# 2.2 Multiplication by a scalar

In the collection of vectors sketched in Section 2.1, although **v** is not equal to **c**, the vectors **v** and **c** are closely related: **c** is a vector in the same direction as **v**, but it is twice as long as **v**. Thus it is natural to write 2**v** for **c**, since we can think of a journey represented by **c** as being a journey **v** followed by a second journey **v**.

In an analogous way, we can write for **e**, the vector whose magnitude is times that of **f** and whose direction is that of −**f**.

## Scalar multiple of a vector

Let *k* be a scalar and **v** a vector. Then *k***v** is the vector whose magnitude is |*k*| times the magnitude of **v**, that is, ‖*k***v**‖ = |*k*| ‖**v**‖, and whose direction is

the direction of

vifk> 0,

the direction of −

vifk< 0.

If *k* = 0, then *k***v** = **0**.

## Example 19

For each of the vectors shown below, decide whether it is a multiple of any of the other vectors; if it is, write down an equation of the form **v**_{1} = *k***v**_{2} that specifies the relationship between them.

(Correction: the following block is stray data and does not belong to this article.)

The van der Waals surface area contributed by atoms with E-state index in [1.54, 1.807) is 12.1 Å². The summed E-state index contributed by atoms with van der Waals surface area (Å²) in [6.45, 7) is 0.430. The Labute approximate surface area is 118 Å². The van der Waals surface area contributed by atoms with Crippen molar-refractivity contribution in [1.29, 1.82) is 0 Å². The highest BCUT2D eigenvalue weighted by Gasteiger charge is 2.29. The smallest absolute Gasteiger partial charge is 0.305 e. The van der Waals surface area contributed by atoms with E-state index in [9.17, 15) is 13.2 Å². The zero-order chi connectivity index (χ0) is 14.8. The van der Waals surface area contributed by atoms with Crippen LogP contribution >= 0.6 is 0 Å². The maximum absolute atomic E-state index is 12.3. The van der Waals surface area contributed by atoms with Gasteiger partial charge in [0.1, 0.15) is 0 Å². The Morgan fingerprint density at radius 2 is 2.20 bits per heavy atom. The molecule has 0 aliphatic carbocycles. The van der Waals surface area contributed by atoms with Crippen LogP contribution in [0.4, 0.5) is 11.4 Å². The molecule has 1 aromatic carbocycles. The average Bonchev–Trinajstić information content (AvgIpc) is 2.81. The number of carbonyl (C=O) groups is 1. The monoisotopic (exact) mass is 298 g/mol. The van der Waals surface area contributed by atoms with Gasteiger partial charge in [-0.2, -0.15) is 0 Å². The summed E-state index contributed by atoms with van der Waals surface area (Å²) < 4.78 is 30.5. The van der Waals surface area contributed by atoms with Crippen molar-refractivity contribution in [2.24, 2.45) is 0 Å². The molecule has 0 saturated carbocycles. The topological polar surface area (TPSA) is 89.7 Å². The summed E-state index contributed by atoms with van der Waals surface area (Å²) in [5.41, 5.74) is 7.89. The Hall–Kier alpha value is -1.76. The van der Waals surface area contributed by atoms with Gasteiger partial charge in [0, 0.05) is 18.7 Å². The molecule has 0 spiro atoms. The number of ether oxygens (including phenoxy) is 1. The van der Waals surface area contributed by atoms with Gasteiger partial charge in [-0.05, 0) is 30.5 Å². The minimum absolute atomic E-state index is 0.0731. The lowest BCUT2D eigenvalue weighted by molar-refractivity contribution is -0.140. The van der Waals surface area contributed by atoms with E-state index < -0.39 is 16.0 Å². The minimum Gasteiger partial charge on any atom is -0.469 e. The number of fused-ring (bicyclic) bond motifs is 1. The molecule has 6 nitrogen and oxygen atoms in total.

### Answer

The vector **d** is in the same direction as **a**, but none of the other vectors is; also, the length of **d** is two-thirds that of **a**. Hence

Next, **e** is along the same line as **b** but in the opposite direction; none of the others is along the same line. Also, the length of **e** is three times that of **b**. Hence

Finally, **c** and **f** are not multiples of any of the other vectors.

## Example 20

For the vector **d** in Exercise 19, sketch 3**d** and −2**d**.

### Answer

The vector 3**d** is in the same direction as **d**, but its magnitude is three times that of **d**; the vector −2**d** is in the direction opposite to that of **d**, and its magnitude is twice that of **d**.